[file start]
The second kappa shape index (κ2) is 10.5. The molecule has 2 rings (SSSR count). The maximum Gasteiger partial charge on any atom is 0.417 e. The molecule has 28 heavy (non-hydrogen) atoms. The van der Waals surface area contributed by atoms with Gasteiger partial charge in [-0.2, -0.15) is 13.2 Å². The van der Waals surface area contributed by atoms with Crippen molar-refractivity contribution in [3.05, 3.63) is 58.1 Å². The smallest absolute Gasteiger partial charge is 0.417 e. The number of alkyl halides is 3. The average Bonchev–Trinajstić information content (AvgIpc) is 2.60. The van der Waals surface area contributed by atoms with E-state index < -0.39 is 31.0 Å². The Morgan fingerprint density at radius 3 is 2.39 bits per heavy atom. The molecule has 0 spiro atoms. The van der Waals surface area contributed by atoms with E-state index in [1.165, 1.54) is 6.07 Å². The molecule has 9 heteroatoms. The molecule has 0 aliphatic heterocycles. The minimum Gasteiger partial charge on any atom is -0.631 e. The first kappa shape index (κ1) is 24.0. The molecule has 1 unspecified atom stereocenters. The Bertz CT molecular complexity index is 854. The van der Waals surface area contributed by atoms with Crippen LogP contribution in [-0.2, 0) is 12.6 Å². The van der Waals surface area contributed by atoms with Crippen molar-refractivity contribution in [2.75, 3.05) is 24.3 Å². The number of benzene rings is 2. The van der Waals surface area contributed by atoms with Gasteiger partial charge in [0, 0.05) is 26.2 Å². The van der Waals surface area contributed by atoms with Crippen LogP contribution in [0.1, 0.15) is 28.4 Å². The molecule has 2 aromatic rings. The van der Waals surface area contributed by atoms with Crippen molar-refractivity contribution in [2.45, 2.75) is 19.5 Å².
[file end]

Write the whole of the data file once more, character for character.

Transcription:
The second kappa shape index (κ2) is 10.5. The molecule has 2 rings (SSSR count). The maximum Gasteiger partial charge on any atom is 0.417 e. The molecule has 28 heavy (non-hydrogen) atoms. The van der Waals surface area contributed by atoms with Gasteiger partial charge in [-0.2, -0.15) is 13.2 Å². The van der Waals surface area contributed by atoms with Crippen molar-refractivity contribution in [3.05, 3.63) is 58.1 Å². The smallest absolute Gasteiger partial charge is 0.417 e. The number of alkyl halides is 3. The average Bonchev–Trinajstić information content (AvgIpc) is 2.60. The van der Waals surface area contributed by atoms with E-state index < -0.39 is 31.0 Å². The Morgan fingerprint density at radius 3 is 2.39 bits per heavy atom. The molecule has 0 spiro atoms. The van der Waals surface area contributed by atoms with E-state index in [1.165, 1.54) is 6.07 Å². The molecule has 9 heteroatoms. The molecule has 0 aliphatic heterocycles. The minimum Gasteiger partial charge on any atom is -0.631 e. The first kappa shape index (κ1) is 24.0. The molecule has 1 unspecified atom stereocenters. The Bertz CT molecular complexity index is 854. The van der Waals surface area contributed by atoms with Crippen LogP contribution in [-0.2, 0) is 12.6 Å². The van der Waals surface area contributed by atoms with Crippen molar-refractivity contribution in [2.75, 3.05) is 24.3 Å². The number of benzene rings is 2. The van der Waals surface area contributed by atoms with Gasteiger partial charge in [0, 0.05) is 26.2 Å². The van der Waals surface area contributed by atoms with Crippen LogP contribution in [0.1, 0.15) is 28.4 Å². The molecule has 2 aromatic rings. The van der Waals surface area contributed by atoms with Crippen molar-refractivity contribution in [2.45, 2.75) is 19.5 Å².